One of the greatest rock and roll drummers ever, Led Zeppelin’s John Bonham left us too soon, with only 32 years old.
On 24 September 1980, Bonham was picked up by Led Zeppelin assistant Rex King to attend rehearsals at Bray Studios for a tour of North America, to begin 17 October in Montreal, Canada – the band’s first since 1977.
During the journey, Bonham asked to stop for breakfast, where he drank four quadruple vodka screwdrivers (16 shots between 400 and 560 ml, also equivalent to 9–13 American standard drinks). He then continued to drink heavily after arriving at rehearsals. The band stopped rehearsing late in the evening and then went to Page’s house, the Old Mill House in Clewer, Windsor.
After midnight on Thursday, 25 September, Bonham fell asleep; someone took him to bed and placed him on his side. Led Zeppelin tour manager Benji LeFevre and John Paul Jones found him unresponsive the next afternoon. Bonham was later pronounced dead at 32 years old.
The inquest on 27 October 1980 showed that in 24 hours, Bonham had consumed around 40 shots (1–1.4 litres) of 40% ABV vodka, after which he vomited and choked (a condition known as pulmonary aspiration). The finding was accidental death.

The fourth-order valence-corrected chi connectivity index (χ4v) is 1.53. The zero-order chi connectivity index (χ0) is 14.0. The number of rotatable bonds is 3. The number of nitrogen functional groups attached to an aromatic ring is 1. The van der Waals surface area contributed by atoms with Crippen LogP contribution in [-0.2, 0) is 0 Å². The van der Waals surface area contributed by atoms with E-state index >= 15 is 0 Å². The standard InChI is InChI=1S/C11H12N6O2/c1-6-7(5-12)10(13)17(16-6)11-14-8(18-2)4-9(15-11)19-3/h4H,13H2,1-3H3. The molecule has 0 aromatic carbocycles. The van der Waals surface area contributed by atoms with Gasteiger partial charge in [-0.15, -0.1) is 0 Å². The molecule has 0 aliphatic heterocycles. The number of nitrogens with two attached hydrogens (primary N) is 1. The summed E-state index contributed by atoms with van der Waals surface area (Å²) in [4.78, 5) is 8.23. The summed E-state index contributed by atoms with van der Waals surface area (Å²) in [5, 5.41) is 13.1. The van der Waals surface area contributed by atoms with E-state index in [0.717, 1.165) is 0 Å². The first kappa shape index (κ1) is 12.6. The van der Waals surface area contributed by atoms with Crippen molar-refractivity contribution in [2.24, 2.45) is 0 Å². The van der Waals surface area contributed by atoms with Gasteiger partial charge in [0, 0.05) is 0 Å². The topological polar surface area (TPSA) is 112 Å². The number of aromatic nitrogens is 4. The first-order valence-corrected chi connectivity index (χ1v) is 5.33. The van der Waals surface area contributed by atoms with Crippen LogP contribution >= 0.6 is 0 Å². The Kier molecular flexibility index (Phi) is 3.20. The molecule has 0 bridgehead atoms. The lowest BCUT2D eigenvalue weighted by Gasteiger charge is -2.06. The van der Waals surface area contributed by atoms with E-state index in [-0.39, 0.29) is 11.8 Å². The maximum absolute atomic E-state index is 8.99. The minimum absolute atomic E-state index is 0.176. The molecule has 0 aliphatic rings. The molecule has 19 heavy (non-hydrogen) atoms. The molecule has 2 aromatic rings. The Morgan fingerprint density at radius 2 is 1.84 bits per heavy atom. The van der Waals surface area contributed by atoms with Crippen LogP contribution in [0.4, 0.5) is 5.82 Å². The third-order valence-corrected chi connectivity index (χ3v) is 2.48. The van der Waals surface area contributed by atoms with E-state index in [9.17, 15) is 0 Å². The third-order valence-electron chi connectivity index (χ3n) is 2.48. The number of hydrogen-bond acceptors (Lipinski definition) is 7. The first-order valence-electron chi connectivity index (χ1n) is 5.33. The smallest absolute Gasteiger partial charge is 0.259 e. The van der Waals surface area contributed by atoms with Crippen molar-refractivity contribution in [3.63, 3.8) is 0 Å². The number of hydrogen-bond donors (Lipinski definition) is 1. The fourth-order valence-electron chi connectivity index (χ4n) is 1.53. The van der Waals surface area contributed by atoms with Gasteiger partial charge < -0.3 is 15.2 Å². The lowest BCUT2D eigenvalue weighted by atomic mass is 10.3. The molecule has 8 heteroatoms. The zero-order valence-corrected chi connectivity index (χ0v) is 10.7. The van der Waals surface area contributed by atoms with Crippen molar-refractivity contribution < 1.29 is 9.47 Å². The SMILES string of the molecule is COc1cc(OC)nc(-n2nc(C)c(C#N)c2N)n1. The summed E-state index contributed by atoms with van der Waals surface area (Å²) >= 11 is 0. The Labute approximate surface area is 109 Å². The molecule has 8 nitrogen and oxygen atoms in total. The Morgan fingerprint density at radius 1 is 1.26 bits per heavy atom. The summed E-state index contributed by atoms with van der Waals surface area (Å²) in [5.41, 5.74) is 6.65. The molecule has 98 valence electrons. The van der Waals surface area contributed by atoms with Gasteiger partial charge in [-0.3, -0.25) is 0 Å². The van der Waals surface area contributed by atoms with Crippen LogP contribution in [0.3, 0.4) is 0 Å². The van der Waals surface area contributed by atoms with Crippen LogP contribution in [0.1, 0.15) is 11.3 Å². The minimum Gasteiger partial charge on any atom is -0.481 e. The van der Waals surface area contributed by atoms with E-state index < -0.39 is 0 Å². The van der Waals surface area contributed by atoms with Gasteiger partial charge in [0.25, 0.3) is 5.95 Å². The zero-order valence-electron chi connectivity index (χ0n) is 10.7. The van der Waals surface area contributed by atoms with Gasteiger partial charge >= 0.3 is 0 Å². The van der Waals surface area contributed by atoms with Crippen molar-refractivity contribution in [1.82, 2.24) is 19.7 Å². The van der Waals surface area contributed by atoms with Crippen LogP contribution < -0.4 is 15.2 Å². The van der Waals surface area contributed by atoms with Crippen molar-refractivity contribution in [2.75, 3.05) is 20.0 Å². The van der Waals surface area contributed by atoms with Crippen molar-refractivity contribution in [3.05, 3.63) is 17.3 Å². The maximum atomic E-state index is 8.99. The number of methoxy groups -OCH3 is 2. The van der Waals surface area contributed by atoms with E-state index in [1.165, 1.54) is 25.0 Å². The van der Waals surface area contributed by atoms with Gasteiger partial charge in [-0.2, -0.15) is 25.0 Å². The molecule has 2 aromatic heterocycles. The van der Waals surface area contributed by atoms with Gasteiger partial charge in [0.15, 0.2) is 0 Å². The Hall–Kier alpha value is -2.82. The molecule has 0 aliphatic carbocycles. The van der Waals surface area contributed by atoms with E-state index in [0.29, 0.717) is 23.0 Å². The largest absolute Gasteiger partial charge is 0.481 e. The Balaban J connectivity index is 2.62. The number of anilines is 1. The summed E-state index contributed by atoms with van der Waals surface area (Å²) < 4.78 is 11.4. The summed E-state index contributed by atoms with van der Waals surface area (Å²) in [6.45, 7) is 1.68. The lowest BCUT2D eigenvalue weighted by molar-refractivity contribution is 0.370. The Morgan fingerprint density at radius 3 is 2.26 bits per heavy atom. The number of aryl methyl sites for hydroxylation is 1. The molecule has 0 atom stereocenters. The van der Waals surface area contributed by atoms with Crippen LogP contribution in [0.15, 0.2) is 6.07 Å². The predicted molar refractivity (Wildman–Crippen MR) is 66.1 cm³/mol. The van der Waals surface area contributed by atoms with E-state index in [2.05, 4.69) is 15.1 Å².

An autopsy found no other recreational drugs in Bonham’s body. According to Rolling Stone, he was on a medication for anxiety and depression at this time. Bonham’s remains were cremated and his ashes interred on 12 October 1980, at Rushock parish church, Worcestershire.
Rather than replace Bonham, Led Zeppelin decided to stop playing together as a band. They said in a press release on 4 December 1980:
“We wish it to be known that the loss of our dear friend and the deep respect we have for his family, together with the sense of undivided harmony felt by ourselves and our manager, have led us to decide that we could not continue as we were.” It was signed “Led Zeppelin”.
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